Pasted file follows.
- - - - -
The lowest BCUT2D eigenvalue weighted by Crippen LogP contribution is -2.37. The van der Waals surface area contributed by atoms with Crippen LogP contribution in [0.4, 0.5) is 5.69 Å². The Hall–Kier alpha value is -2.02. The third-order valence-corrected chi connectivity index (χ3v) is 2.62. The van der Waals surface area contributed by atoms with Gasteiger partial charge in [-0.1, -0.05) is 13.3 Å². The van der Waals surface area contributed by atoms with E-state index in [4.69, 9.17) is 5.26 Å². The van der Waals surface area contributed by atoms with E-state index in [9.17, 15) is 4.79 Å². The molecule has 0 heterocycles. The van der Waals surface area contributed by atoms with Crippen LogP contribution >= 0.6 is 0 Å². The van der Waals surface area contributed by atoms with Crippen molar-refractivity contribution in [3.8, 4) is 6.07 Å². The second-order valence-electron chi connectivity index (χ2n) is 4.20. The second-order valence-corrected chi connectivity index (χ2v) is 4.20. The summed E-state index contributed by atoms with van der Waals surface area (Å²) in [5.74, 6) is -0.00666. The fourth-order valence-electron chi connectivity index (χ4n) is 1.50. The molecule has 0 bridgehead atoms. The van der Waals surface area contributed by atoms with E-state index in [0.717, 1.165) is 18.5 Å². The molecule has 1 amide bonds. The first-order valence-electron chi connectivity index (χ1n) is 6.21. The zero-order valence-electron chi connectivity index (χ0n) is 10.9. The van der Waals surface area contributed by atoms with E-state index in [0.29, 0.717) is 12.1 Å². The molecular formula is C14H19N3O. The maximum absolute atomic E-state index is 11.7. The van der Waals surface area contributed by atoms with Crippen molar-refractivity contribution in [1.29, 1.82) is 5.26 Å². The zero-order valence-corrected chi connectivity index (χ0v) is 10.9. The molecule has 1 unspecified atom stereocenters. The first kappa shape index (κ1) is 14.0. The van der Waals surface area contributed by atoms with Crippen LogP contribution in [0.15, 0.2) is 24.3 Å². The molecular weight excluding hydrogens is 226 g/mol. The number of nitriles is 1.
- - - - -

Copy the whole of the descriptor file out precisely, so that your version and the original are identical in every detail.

The lowest BCUT2D eigenvalue weighted by Crippen LogP contribution is -2.37. The van der Waals surface area contributed by atoms with Crippen LogP contribution in [0.4, 0.5) is 5.69 Å². The Hall–Kier alpha value is -2.02. The third-order valence-corrected chi connectivity index (χ3v) is 2.62. The van der Waals surface area contributed by atoms with Gasteiger partial charge in [-0.1, -0.05) is 13.3 Å². The van der Waals surface area contributed by atoms with E-state index in [4.69, 9.17) is 5.26 Å². The van der Waals surface area contributed by atoms with E-state index in [9.17, 15) is 4.79 Å². The molecule has 0 heterocycles. The van der Waals surface area contributed by atoms with Crippen LogP contribution >= 0.6 is 0 Å². The van der Waals surface area contributed by atoms with Crippen molar-refractivity contribution in [3.8, 4) is 6.07 Å². The second-order valence-electron chi connectivity index (χ2n) is 4.20. The second-order valence-corrected chi connectivity index (χ2v) is 4.20. The summed E-state index contributed by atoms with van der Waals surface area (Å²) in [5.74, 6) is -0.00666. The fourth-order valence-electron chi connectivity index (χ4n) is 1.50. The molecule has 0 bridgehead atoms. The van der Waals surface area contributed by atoms with E-state index in [0.717, 1.165) is 18.5 Å². The molecule has 1 amide bonds. The first-order valence-electron chi connectivity index (χ1n) is 6.21. The zero-order valence-electron chi connectivity index (χ0n) is 10.9. The van der Waals surface area contributed by atoms with E-state index in [0.29, 0.717) is 12.1 Å². The molecular formula is C14H19N3O. The maximum absolute atomic E-state index is 11.7. The van der Waals surface area contributed by atoms with Crippen molar-refractivity contribution in [1.29, 1.82) is 5.26 Å². The zero-order valence-corrected chi connectivity index (χ0v) is 10.9. The molecule has 1 unspecified atom stereocenters. The first kappa shape index (κ1) is 14.0. The van der Waals surface area contributed by atoms with Crippen LogP contribution in [0.15, 0.2) is 24.3 Å². The molecular weight excluding hydrogens is 226 g/mol. The number of nitriles is 1.